Several weeks ago, I was invited by Amazon Publishing author Anne Charnock to answer some questions about my current work in progress and a little about my writing process. She gave me a set of questions to answer (you can see her answers here). This post is already long overdue, so without further delay...
1) What are you working on?
My loyal readers know I never talk about my works-in-progress! To do so would be akin to constantly opening the oven door while the cookies are baking.
I will say this, however: My NaNoWriMo manuscript is simmering (slightly off from the metaphor above, although we're at least still in the cooking theme). Recently my developmental editor reported that she saw a tweet from an author who bragged about self-publishing his NaNoWriMo novel days after finishing it. We both gasped--the horror! It's not a strategy either of us recommends. Even writers who carefully outline and edit-as-they-go-along need to put their manuscript away fro a bit, or at least give it to beta-readers and editors before uploading it directly to Kindle. My manuscript is nowhere near publication-ready. And I needed to step away from it, to let it simmer for awhile so that when I return to it, I will do so with fresh eyes.
So what am I doing in the meantime? Well, there's always something to work on. Or think about...
2) How does your work differ from others of its genre?
I'm marketed as a chick lit author, and I'm involved with #ChickLitChat on Twitter weekly (or whenever I can). However, I try to stay away from some of the more stereotypical trappings of the genre--pink book covers, cocktails ending in "-tini," and leading men named Chad or Kyle. I prefer to brand myself, and my writing, as "commercial women's fiction" (that said, I'm sometimes surprised by the number of male readers I have, especially of my novel Faking It).
No matter what I write, my goal is not to fit into a particular genre as much as it is to tell a good story with strong characters and rich dialogue. I want to make you laugh, or think, or tear up, but I also want the story and characters to stay with you well beyond THE END.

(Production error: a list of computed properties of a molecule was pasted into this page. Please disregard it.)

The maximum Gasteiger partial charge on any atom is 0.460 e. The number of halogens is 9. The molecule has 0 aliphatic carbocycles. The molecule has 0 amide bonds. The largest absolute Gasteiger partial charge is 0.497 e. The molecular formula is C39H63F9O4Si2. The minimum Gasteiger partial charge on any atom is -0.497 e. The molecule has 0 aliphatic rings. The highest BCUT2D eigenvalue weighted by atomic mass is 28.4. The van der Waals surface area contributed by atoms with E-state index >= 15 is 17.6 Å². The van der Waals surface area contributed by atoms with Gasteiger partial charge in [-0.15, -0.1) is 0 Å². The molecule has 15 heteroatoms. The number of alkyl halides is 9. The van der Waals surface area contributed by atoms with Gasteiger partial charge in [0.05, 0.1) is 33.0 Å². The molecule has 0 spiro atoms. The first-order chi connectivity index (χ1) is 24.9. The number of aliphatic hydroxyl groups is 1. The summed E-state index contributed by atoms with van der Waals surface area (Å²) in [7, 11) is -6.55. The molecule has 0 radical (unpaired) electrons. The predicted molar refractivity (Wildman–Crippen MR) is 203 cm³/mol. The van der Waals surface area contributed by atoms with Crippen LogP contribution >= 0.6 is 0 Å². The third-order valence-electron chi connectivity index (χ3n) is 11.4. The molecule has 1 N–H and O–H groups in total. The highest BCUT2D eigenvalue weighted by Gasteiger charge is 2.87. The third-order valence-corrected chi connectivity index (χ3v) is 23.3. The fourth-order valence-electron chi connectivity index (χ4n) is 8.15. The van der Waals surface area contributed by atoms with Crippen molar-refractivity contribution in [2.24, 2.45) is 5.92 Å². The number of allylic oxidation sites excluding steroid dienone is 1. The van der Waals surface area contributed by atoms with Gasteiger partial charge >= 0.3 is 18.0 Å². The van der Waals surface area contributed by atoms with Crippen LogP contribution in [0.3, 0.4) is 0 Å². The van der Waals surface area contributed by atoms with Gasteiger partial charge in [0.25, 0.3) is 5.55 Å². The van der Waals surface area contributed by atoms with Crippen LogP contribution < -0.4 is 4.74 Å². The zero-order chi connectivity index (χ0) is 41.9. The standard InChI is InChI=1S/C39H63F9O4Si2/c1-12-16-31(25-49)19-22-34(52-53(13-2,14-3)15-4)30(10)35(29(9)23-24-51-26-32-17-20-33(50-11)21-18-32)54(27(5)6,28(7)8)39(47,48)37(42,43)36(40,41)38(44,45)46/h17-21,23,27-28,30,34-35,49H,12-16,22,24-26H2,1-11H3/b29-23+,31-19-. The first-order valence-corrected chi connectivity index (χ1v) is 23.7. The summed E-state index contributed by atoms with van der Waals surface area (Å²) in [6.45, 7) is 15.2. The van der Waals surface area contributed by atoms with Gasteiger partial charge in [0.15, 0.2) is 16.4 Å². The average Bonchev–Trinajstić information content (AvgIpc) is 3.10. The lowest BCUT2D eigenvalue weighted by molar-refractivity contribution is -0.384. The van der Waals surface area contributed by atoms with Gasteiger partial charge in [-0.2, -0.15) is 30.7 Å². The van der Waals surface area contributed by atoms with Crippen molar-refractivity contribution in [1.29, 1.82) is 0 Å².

3) Why do you write what you do?
I always write the novel I want to read. That's my starting and finishing point every time. I don't know of any other way to make it work.
4) How does your writing process work?
Typically I'm what Nathan Bransford calls "an improvisational writer." That is to say, when I write a first draft, I pour everything onto the page, not worrying about whether it's good or bad, knowing I'll get to the shaping and molding and refining and polishing in the revision stage. I may start with a few notes, some snippets of dialogue, a description here and there, but that's all. No outline. Outlining and plotting just don't work for me--however, when I'm well into the revision stage, I may draft an outline to assist me with organization and arrangement, pacing, and making sure the timeline of the story is accurate.
After a first draft is "finished," I set it aside and let it simmer (see above). When I'm ready to look at it again, I print it out, go to a coffeeshop, and start reading, pen in hand. I make all kinds of notes, start crossing things out, filling things in, and ask a lot of questions, as if the manuscript belongs to one of my students or a fellow writer. I especially "talk to the text."
Once that's done, I get into the blood, sweat, and tears of writing: revision. Namely, re-writing, re-reading, repeat. I continue to develop the story, the characters, the style (word choice, etc.), and cut out every word that's not needed. At this point I'll start showing it to people (beta readers) and ask them for their feedback as well.
When I'm ready to called it "finished" again, I send it to my publisher (with fingers crossed). If/when they accept it, the process of re-reading and re-writing starts in all over again with my developmental editor, copyeditors, proofreaders, etc. (The same happens if I self-publish.)
5) What is your latest novel?
Please check out She Has Your Eyes, available for pre-order and scheduled for release on February 11, 2014. It's the continuing story of Faking It (currently on sale for 99 cents on Kindle) and Ordinary World. Of the three, I think She Has Your Eyes is my favorite. I hadn't planned to write a third Andi/David novel, but these things take on a life of their own.
I'm an author of commercial women's fiction and a writing instructor. My claim to fame: I can say the alphabet backwards.